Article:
Why the Fed should worry about deflationOctober 30, 2013: 5:00 AM ET
The Fed seems most concerned with inflation, but some economists see a bigger risk in prices declining.
FORTUNE -- As Federal Reserve policymakers wrap up their two-day meeting Wednesday, some have called on the central bank to do more to avoid threats of deflation.
Most don't like having to paying higher prices, and the Fed has long tried to stabilize the U.S. economy by keeping the general costs of everything from shelter to clothes from rising too rapidly. But as the New York Times noted over the weekend, a little inflation could be good for the economy, and there's growing concern inside and outside the Fed that inflation isn't rising fast enough.
Many are wondering if the Fed should worry more about deflation rather than inflation. After all, when the central bank launched its large-scale bond-buying program to stimulate the economy, many expected inflation would climb. As it turns out, that hasn't happened. Just take a look at the price of gold, typically a hedge against inflation. Prices have fallen by 19% so far this year.
If disinflation leads the U.S. into deflation, it would certainly hurt the economy: Real interest rates would rise, potentially discouraging investing and spending; the value of debts would go up; job growth would slow. "Once an economy slips into deflation, the risks of a self-reinforcing deflationary spiral rises," according to a new paper by the American Enterprise Institute for Public Policy. The U.S. isn't alone, however. Over the past two years, European and Chinese inflation rates have drifted steadily lower. And even though Japan has tried hard to end 15 years of deflation, the world's third-largest economy has seen only modest relief.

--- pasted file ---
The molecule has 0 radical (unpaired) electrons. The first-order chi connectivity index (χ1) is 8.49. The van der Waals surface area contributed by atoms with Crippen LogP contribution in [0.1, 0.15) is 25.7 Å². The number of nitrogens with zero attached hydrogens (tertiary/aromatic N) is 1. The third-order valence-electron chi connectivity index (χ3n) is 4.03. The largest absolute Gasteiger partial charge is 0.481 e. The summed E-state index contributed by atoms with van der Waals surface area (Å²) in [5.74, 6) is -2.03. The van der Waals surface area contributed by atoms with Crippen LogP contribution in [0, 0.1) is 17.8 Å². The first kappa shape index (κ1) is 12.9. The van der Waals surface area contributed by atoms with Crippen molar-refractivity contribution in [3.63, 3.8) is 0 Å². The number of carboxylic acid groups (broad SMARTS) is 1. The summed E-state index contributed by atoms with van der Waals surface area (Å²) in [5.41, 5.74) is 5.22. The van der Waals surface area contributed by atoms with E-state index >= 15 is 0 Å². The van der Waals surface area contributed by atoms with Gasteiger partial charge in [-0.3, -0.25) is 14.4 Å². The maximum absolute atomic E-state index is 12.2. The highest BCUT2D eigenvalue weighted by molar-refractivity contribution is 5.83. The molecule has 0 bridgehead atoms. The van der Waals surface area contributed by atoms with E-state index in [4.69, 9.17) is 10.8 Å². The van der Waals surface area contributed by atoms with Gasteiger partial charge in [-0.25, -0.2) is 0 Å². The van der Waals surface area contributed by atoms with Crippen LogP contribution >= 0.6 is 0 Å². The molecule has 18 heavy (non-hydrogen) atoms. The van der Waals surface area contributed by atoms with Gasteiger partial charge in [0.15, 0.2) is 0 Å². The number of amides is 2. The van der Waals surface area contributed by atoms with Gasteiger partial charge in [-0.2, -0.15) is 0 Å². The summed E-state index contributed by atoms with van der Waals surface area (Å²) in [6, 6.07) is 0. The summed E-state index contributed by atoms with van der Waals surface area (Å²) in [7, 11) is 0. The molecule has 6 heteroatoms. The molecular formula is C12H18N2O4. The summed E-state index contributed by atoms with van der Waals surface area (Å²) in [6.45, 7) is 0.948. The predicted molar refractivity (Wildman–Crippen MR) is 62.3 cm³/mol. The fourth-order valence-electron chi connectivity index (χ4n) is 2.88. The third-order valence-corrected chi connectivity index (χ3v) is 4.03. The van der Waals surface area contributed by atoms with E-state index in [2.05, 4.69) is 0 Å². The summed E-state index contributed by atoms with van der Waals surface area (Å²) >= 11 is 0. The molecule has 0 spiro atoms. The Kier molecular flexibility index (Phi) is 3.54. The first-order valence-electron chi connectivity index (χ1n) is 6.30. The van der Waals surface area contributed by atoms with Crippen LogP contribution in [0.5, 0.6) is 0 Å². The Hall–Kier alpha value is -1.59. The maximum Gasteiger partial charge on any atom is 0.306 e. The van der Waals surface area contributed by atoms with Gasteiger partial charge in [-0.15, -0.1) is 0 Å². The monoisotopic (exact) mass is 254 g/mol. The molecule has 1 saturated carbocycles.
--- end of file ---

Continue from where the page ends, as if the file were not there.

In August, U.S. inflation rose just above its slowest pace at an annual pace to 1.2% -- below the Fed's target of 2% for keeping the economy growing in a healthy way. Deflation arises when the inflation rate falls into negative territory, so the U.S. is safe, at least for now. The question is for how long?
Such worries have further complicated one of the Fed's main jobs to keep prices stable. Some say that while the inflation rate hasn't risen as much as expected, the central bank could lose control of prices as the economy recovers. If and when that happens is another question confronting the Fed.
Perhaps, though, the Fed shouldn't wait. John Makin, economist at the American Enterprise Institute, urges the Fed to take steps now and offers advice for Janet Yellen, President Obama's nominee for the next Fed chair. He suggests extending the central bank's bond buying program and urges the incoming chair to discuss the risks of deflation "at some length."
More than that, Makin suggests an interesting way the Fed could guard against inflation and at the same time avoid deflation by lowering its inflation target. Currently, the central bank has a 2% target, and if inflation rises substantially above that it plans to tighten policy. Makin suggests lowering that target to 0.5% to 1.5%, signaling to investors that the Fed will not let the inflation rate fall below zero and cause the economy to spiral into deflation.
Of course, what the Fed might do next remains to be seen.